Activities in Fall Semester, 2012

SOC285 Report Fall Semester 2012

Sixteen student participants

The students divided into four groups and interviewed the life stories of four managers who ran different farmhouse inns in Yurihonjo City, Akita Prefecture. The life stories as described by the students are available for viewing at the bottom of this page.

Guest Speakers

Community Supporters, Yurihonjo City, Mr. Kenji Shimoda, Ms. Narumi Shiba (Akita International University alumna)

Akita International University Educational Renovation Team

The guest speakers gave a talk on their path to becoming a community supporter and the current state of their activities.

Student Comment

Saki Motomura

I believe that the local people’s motivation and strong desire to develop and reinvigorate their community is of course vital, and think the key to redeveloping the community lies in how the local people’s desire influences others to also become involved.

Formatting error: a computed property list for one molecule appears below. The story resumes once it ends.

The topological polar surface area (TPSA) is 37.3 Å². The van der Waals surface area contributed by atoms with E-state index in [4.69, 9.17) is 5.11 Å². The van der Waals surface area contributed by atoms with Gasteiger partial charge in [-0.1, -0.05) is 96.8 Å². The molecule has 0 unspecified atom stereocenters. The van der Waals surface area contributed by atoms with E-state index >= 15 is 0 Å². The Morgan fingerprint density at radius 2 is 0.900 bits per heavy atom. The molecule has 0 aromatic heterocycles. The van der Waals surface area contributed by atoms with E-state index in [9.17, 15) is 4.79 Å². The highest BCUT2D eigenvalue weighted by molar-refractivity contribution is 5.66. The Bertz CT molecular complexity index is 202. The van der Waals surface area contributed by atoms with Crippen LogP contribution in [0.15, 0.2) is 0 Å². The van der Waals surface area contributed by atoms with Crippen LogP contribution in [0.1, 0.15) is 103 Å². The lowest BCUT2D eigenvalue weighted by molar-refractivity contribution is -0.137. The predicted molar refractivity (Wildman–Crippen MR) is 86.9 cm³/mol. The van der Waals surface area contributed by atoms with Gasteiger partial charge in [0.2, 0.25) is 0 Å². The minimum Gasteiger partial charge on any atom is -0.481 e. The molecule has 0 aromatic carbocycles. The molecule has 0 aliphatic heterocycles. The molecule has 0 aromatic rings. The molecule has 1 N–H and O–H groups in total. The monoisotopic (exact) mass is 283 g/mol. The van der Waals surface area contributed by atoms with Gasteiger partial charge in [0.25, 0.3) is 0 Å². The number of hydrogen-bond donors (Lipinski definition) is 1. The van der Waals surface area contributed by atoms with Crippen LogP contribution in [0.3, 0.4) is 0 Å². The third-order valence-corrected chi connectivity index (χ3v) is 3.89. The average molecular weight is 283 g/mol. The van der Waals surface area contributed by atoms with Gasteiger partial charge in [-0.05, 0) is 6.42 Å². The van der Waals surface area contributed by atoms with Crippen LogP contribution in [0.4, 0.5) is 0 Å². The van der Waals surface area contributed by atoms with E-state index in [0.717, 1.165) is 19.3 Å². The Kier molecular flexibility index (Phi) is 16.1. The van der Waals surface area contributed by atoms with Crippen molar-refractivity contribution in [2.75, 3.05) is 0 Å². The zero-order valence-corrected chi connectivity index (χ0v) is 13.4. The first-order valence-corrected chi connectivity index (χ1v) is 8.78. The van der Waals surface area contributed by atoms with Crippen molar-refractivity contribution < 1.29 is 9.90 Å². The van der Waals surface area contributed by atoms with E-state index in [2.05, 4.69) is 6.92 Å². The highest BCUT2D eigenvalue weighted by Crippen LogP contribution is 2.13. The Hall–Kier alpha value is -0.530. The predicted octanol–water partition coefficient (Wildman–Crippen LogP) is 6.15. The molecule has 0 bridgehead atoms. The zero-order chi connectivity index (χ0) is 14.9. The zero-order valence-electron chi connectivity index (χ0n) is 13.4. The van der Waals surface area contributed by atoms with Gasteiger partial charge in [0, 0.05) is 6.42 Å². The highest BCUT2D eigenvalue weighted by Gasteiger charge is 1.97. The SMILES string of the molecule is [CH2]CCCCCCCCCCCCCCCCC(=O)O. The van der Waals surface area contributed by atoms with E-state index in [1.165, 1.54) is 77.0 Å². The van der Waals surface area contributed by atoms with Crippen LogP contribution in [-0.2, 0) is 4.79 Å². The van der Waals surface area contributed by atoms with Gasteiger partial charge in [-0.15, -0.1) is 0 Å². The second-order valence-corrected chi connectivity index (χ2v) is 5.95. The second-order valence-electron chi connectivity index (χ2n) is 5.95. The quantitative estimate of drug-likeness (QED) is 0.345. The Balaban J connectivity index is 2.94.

Fieldwork
1st Visit: October 21st, 2012
Student Comment

Ryoka Inomata

When I first entered the class, I was a little worried if I would be able to communicate well with the instructors. While the woman instructor was explaining how to make the straw crafts, the accompanying gentleman did not utter a word and maintained a stern facial expression. However, once we started the craft making activities and were engaged in actual conversation, it turned out that my first impression of him was unwarranted.

2nd Visit: November 23rd – 24th, 2012
Fieldwork Presentation

Nisshinkan (Yashimamachi, Yurihonjo City)